The Story of Fishworkers Fight Showcases the Might of Masses in Democracy
Decades of protests against the harmful practice of trawling during monsoon helped unite fishworkers across communities and religions to fight for their livelihood and also conserve the marine habitat.
Started in the late 1960s, the fishworkers struggle in Kerala stands as a beacon of hope and assurance to workers all over India to fight for their rights and the safety of the environment, which is the very source of their livelihood. The conflict between the traditional fishworkers and mechanized fishermen led to the death of 50 fishermen over the conflict of catching fish in monsoons and their breeding period. As many as 10 million united to protect their livelihoods by marching in protests, mobilizing hunger strikes, and filling up jails. This incident not only showed the power of united workers but also drastically reduced the damage mechanised fishing could do to the ocean fauna by overfishing.
The story begins in the 1950s when the Indo-Norwegian Project (INP) was implemented in three villages in Neendakara, near Quilon, Kerala, to help modernise the medium of fishing and sanitise the water conditions. By the 1960s, India witnessed a huge surge in the demand for prawns, and sensing the need, the government started implementing modern and mechanical ways of fishing to facilitate and improve exports. INP too sensed the growing demand and shifted their goal towards harvesting more prawns. This naturally resulted in launching training programmes for fishermen to be able to use mechanical boats along with their production. Here, they were introduced to the technique of trawling, which implies fishermen use vast trawl nets to be released in water and catch a variety of fishes in bulk.
High focus on mechanical fishing drew two disadvantages into the area, mainly on the traditional farmers and on the coastal ecosystem. The ocean underwent several damages while the traditional fishermen experienced marginalisation. The use of high nets that dragged various fishes while trawling would rip the ocean floor for its many faunas and the eggs that were laid there for germination. The bulk of the fish caught would be irrespective of the species along with juvenile fishes. Repeated mechanised fishing with trawls would rip any chances fishermen with traditional methods of fishing had, as most of the fishes will be caught by machines, but it would also lower the chances of future resources as lesser fishes would be able to reproduce.
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Looking Back at the Beginnings
The tensions rose when, within 15 years from 1970–1985, 50 traditional fishermen lost their lives by coming in contact with mechanised boats. Many such incidents took place during the monsoons, which was the breeding season for the fishes. Many fishermen got united into small groups as they felt an urgent need to secure their catch and their livelihood. The groups were initially built on caste or religion. The first to establish itself on a state level was the Latin Catholic Fishermen’s Federation or LCFF in 1977. The group collectively sent to the then Chief Minister of Kerala a demand for the mechanised boats to fish five km beyond the shore. Later, they added the demands of not allowing the mechanised boats to fish in monsoons and to protect the water from pollution.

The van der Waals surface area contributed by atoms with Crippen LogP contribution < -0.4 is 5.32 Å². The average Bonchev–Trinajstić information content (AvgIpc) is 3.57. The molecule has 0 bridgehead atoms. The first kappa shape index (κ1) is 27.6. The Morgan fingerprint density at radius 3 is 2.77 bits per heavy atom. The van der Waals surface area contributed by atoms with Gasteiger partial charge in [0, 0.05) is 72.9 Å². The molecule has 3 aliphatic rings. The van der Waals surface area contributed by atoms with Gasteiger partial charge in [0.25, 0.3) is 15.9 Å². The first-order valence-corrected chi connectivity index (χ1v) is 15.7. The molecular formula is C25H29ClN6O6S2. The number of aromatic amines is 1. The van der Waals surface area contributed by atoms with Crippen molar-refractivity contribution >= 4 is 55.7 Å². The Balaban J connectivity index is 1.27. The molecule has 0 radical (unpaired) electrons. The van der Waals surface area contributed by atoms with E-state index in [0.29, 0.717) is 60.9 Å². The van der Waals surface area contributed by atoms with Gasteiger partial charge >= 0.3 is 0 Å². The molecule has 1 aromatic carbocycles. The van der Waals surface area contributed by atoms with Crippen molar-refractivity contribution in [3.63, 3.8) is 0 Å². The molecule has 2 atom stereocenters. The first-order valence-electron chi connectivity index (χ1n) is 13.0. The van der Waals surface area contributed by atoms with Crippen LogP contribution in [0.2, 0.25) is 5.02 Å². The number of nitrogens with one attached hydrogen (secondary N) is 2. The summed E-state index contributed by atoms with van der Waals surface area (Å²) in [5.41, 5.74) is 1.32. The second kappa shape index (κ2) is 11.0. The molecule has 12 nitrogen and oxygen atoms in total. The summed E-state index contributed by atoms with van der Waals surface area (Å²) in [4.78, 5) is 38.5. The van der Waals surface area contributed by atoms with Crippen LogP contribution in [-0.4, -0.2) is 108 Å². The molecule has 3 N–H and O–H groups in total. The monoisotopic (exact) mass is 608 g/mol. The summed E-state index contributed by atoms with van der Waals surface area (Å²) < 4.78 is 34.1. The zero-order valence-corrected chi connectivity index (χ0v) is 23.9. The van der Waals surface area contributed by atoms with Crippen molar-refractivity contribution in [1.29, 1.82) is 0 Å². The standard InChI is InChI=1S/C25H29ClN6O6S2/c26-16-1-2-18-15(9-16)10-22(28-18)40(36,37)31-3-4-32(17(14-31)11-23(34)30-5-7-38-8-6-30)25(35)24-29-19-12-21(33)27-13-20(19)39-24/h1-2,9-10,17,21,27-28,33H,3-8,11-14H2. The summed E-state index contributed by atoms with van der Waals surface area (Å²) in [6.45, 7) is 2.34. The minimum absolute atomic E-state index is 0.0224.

In 1978, LCFF, in demand for the Marine Regulation law, went for a hunger strike with four people fasting in front of the district administration office. But the demands were not fulfilled.
On 30thDecember, the same year, Babu, a young fisherman, lost his life by coming in contact with a mechanised boat.
This triggered a series of protests and hunger strikes that demanded compensation for Babu’s death and to enforce the Marine Protection Act. Seeing the support the protest garnered for itself, the then Finance Minister agreed to every demand.
In March 1980, LCFF took the decision to label itself as Kerala Swathantra Malsya Thozhilali Federation (KSMTF) with Father Albert Parasivala as elected president. Swathantra symbolised their independence and Malsya Thozhilali meant the fishworker. This change was brought about to make the former LCFF more inclusive and to transform the fishermen into a fishworker (a worker with rights and benefits from the government). This change witnessed an increase of Hindu and Muslim fishermen in the Union. Their first achievement was when the government restricted trawling in monsoons, except in Neendakara, where the highest number of mechanised boats was available.
This decision triggered fifty fishworkers who sought to restrict the use of mechanised fishing in the monsoons. The fishermen marched their way into the office of Director of Fisheries. The fishermen were arrested and later on 25th June, Joychen Antony and Father Thomas Kocherry went on an indefinite fast. Thousands of fishermen poured their support for this movement.